Evyn is a Postdoctoral Teaching Fellow of Asian American and Asian Diaspora Studies. She also explores questions of history, memory, and refugeehood in her films.
I was introduced to Evyn through her writing on diaCRITICS, and I reached out to ask her for tips on conducting oral histories. We ended up hopping on a call and talked about her family’s journey to America, her research and motivation to become a college professor, and ways to preserve memories. Enjoy!
// Family Journey
My grandmother and my mom left Vietnam in April 1975. They went through Camp Pendleton and ended up resettling in California. So for most of my life, my grandmother lived with my parents, me, and my two younger siblings.
My dad is from the Philippines. He came over when he was seven. His family has a lot of ties to the US Navy. My parents met in undergrad in California, and then they moved back to Oceanside—so I grew up in Southern California.
// From college project to college professor
I went to Pomona College and was a History and Media Studies major. For one of my media studies projects, I made a film about my grandmother. She helped to raise me, but I realized I didn't know anything about her history, or her refugee story, or how she came to the US.
For the project, I asked her for photographs she had from Vietnam. The photos were a way to talk about where she was born, how she moved to the city from the countryside, what her life was like growing up, and to walk me through the decision to come to the US.
In our initial interview she talked about her oldest brother—a colonel in the South Vietnamese Army. I didn't really know much about him or his story growing up. In retrospect, I think it was a very painful memory for my grandmother.
After the Vietnam War, he was one of a few soldiers publicly executed for refusing to surrender. That happened after a kangaroo trial in August of 1975, but because my grandmother left the country in April of 1975, she didn't find out about his death until much later.
I was very taken aback by her story, and it wasn't until I was going through the video footage that I realized I overlooked a side comment my grandmother made, “Oh, by the way, my brother is really famous—he's on the internet and on YouTube.” I remember typing his name into a Google search and being overwhelmed.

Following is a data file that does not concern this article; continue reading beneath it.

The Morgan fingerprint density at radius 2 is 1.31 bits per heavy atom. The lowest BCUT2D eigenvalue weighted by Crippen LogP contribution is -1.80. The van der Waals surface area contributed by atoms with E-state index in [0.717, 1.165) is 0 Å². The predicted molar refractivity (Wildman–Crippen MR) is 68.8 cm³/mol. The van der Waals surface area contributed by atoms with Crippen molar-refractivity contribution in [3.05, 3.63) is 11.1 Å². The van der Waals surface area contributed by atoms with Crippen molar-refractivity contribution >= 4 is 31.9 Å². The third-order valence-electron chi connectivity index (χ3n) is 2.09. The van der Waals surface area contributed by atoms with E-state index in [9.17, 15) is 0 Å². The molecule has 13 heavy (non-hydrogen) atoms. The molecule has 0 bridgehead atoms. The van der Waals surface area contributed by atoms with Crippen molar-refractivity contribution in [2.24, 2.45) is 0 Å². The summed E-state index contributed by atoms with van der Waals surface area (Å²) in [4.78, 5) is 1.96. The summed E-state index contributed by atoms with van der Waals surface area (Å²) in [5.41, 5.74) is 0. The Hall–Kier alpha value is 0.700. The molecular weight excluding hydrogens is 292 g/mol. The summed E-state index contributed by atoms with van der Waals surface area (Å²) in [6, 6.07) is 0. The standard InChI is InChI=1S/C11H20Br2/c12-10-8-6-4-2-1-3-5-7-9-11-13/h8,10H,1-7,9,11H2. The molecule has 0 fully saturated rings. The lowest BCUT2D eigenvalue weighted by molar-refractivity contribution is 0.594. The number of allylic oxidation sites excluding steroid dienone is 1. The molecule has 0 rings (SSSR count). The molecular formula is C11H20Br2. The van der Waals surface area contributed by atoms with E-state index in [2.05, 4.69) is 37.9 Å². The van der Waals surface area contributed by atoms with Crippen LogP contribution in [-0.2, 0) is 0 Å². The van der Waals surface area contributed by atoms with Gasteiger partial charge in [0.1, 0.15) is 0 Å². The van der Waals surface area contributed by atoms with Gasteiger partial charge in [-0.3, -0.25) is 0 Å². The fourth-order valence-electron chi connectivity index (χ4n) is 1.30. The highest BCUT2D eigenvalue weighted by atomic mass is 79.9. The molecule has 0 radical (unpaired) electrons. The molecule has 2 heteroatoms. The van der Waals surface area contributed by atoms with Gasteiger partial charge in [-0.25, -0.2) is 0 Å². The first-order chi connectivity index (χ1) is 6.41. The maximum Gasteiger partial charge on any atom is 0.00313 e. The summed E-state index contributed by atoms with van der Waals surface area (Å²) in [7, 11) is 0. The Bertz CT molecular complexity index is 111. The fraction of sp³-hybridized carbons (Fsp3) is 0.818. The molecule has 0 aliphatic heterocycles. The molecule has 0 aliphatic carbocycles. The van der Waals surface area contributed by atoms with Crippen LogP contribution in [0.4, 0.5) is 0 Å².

In these very patriotic South Vietnamese communities, my ông hai was a martyr figure.
I made a film about him to explore those dynamics, and then it became this question for me about the politics of history, and memory, and forgetting. Whose narrative of a war gets told? Whose doesn't? The Vietnam War is usually framed as Americans versus Vietnamese communists—but the South Vietnamese side is, often times, left out.
My desire to become a researcher and a college professor very much started in undergraduate studies around questions within my own family’s refugee history, and then I applied to a Ph.D program to expand on those questions to think about other refugee communities around the world.
My current research project primarily looks at Vietnamese refugees in Israel-Palestine as well as on the US territory of Guam. I'm really interested in thinking about refugee issues in relation to indigenous issues, and thinking about places where there are contested land claims.
How do refugees fit into spaces that are still actively fighting for decolonization or liberation? That's how I ended up here.
// Perspective on history
For me, culture is not divorced from history.
We usually think of history as something that is state organized—you need a nation state that has archives as institutions, they write the history books, and distribute them through schools. But history-writing has never been a neutral project.
Because the state of South Vietnam does not exist after 1975, the question becomes: how do stateless communities continue to organize their history?
I found that the community creatively turns to the internet as a way to preserve their memory—for example, blogs and YouTube. I think the internet provides more openings for people to get their stories out. But on the other hand, if you don’t know where to look, these stories will be re-silenced.
// Conducting oral histories
I teach my students to conduct oral histories with their own families because it was such a life-changing and moving experience for me.
What initially started as a class project—this thing I had to do—actually ended up helping me to facilitate what otherwise seemed like a daunting conversation to have with my grandmother. We grow up with our relatives, but there's not always that opportunity to sit down with them and have this serious conversation about their history or their life story. A class project gives people that structure to ask their parents or grandparents about their experiences.
When conducting an oral history, the goal is to allow people to narrate their story on their own terms. Ask open-ended questions and let them use their own vocabulary. Be respectful, but don't be afraid to ask people about sensitive topics. If the respondent doesn't want to talk about it, then they won't talk about it. But allow them to make that choice.
Regarding the next generation, I think the questions they will ask are going to be different. They will be several generations removed from those that initially came over from Vietnam.
What we can pass down to the next generation is how to talk about collective memories, how to think about our larger collective story, and how to shape our narrative.
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Do you have an experience you would like to contribute? We would be honored to hear it—send your stories to firstname.lastname@example.org.